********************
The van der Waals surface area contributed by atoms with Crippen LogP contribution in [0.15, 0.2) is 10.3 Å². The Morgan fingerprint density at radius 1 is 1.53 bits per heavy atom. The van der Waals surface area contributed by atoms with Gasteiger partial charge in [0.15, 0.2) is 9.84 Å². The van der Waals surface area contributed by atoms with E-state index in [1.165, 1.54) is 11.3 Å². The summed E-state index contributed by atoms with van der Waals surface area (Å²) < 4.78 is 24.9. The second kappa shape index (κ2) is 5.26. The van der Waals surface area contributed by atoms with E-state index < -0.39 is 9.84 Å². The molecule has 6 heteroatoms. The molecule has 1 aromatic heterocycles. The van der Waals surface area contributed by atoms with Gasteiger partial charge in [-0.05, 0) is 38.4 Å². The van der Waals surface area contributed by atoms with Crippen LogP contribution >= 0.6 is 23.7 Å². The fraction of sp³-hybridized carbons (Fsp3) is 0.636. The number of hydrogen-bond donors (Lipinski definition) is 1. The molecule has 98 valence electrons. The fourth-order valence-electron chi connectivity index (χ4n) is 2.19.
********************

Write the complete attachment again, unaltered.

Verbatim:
The van der Waals surface area contributed by atoms with Crippen LogP contribution in [0.15, 0.2) is 10.3 Å². The Morgan fingerprint density at radius 1 is 1.53 bits per heavy atom. The van der Waals surface area contributed by atoms with Gasteiger partial charge in [0.15, 0.2) is 9.84 Å². The van der Waals surface area contributed by atoms with E-state index in [1.165, 1.54) is 11.3 Å². The summed E-state index contributed by atoms with van der Waals surface area (Å²) < 4.78 is 24.9. The second kappa shape index (κ2) is 5.26. The van der Waals surface area contributed by atoms with E-state index < -0.39 is 9.84 Å². The molecule has 6 heteroatoms. The molecule has 1 aromatic heterocycles. The van der Waals surface area contributed by atoms with Gasteiger partial charge in [-0.05, 0) is 38.4 Å². The van der Waals surface area contributed by atoms with Crippen LogP contribution >= 0.6 is 23.7 Å². The fraction of sp³-hybridized carbons (Fsp3) is 0.636. The number of hydrogen-bond donors (Lipinski definition) is 1. The molecule has 98 valence electrons. The fourth-order valence-electron chi connectivity index (χ4n) is 2.19.